They watched Danilo Silva for days before they finally grabbed him. He was living alone, a quiet life on a shady street in a small town in Brazil; a simple life in a modest home, certainly not one of luxury. Certainly no evidence of the fortune they thought he had stolen. He was much thinner and his face had been altered. He spoke a different language, and spoke it very well. But Danilo had a past with many chapters. Four years earlier he had been Patrick Lanigan, a young partner in a prominent Biloxi law firm. He had a pretty wife, a new daughter, and a bright future. Then one cold winter night Patrick was trapped in a burning car and died a horrible death. When he was buried his casket held nothing more than his ashes. From a short distance away, Patrick watched his own burial. Then he fled. Six weeks later, a fortune was stolen from his ex-law firm's offshore account. And Patrick fled some more. But they found him.
©1997 John Grisham; (P)1997 Bantam Doubleday Dell Audio Publishing, Bantam Doubleday Dell Audio Publishing, A Division of Random House Inc.
This is a incredible story, I thought I had it figured out. The end was a big surprise but certainly poetic justice. Someone complained about the narrator, so I was looking to critique, but frankly I enjoyed him very much.
While I did enjoy this book, it was not his best work. It did have a few surprises, but most of the story was fairly predictable.
The narrator was a perfect fit for this novel.
This was a solid book from the first chapter. I recommend reading the Testament first because this book kind of starts out in the same area that the Testament is set in. It was nice to already have a mental image of the area that Patrick was hiding in.
I guess it's a personal preference thing, but I love the narrator. His voice sets the right tone for the book...serious, thoughtful, and a hint of mystery. Obvioiusly, his voice won't work with some books, but it is perfect for Grisham novels.
As for my opinion of the novel, I loved trying to figure out Patrick's master plan, and I was rooting for him to get away with it. The ending was not my favorite, but it made sense and was poetic justice. If you always want a sappy ending then this book may not be for you. My main complaint is with Patrick's character...I loved him throughout the novel but towards the end his "simple life" philosophy turned to arrogance. I just thought that personality change wasn't needed.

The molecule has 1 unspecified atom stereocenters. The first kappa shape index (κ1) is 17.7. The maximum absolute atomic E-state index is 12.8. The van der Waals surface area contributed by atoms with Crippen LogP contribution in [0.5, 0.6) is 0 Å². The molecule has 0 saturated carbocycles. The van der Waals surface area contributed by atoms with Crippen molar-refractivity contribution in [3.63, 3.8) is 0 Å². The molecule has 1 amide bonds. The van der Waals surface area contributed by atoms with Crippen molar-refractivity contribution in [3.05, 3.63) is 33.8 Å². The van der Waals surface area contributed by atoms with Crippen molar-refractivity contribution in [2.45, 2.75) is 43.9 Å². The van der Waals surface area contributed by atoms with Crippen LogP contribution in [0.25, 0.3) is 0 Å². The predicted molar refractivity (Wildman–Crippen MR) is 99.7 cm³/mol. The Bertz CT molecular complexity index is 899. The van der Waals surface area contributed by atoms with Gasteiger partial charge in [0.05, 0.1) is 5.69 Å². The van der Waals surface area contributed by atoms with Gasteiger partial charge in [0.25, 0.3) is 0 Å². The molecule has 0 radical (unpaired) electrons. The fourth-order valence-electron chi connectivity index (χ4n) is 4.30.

Hold on to your hat because this is riveting.
The narration is wonderful; Mr. Muller is the best at holding one's attention. He's been accused of being too 'breathy' and perhaps there's some truth to that in earlier readings but that's not the case here. He makes me feel that he's as spellbound as I.
Read the print version some years ago and really enjoyed it. I really enjoy audio, and normally, good narration enhances my appreciation of a really good book. In this case I think I prefer the printed page.
Grisham is a master, perhaps the master, of legal/suspense genre. I find all of his works enthralling and I appreciate that he avoids the turn-off (for me) of graphic sex and bad language.
Frank Muller is an excellent narrator except for one thing. He obviously has never spent much time below the Mason-Dixon Line. He manages to grossly mispronounce almost all of the prominent place names on and near the Mississippi Gulf coast. I cringed every time one his southern characters said Biloxi as if it rhymed with "foxy." (It's "Bu-Luxi"). Mobile is pronounced with the accent on the last syllable, not the first. I can understand missing on Pass Christian, (accent on last syllable) but hasn't there been enough coverage of hurricanes over the years that everyone should know how to pronounce Lake Pontchartrain?
This is not just a matter of a chip on my southern shoulder. Think Pierre, South Dakota or Cairo, Illinois. I just think a little research by Audible producers and narrators would enhance what is already an excellent experience.
Ok, I feel better now.
No, my rant is over.
In this book the author takes us through a devious plot so well crafted that you find surprises on allmost every second page.
The narrator is crystal clear and the slight variation of accent and tone makes it very easy to follow even for someone who has not got English as their first language.
This book was entertaining. I wouldn't consider it one of John Grisham's best books, though. It was a little too much like a puzzle; all of the pieces fit together a little too neatly. The end of the book bothered me for days. Nonetheless, it's still a decent story.
This puppy grabs you from the get-go and never ever lets go. The story has more twists and turns than a 50's junior high sock hop. A great story blended with a variety of engaging characters. Bizarre but believable. Every time you think you have it figured out Grisham ties another knot in your brain. Had me going the whole way. A must read.
Ok, when I first starting listening to the narrator I thought he wasn’t going to be good. Then somewhere in the story I thought he was great. I could easily tell which character he was playing. Great story - twist and turns. I like it when I can’t figure out which way the story is going to go. I highly recommend.
I can't bring myself to finish this one - second recent John Grisham audiobook that I simply can't tolerate the narrator. The inflections in the voice are terrible and he is not versatile enough to change characters. The author has done some great works in the past - this one being an older thankfully their is a better narrator on board now.
I will be returning this one.
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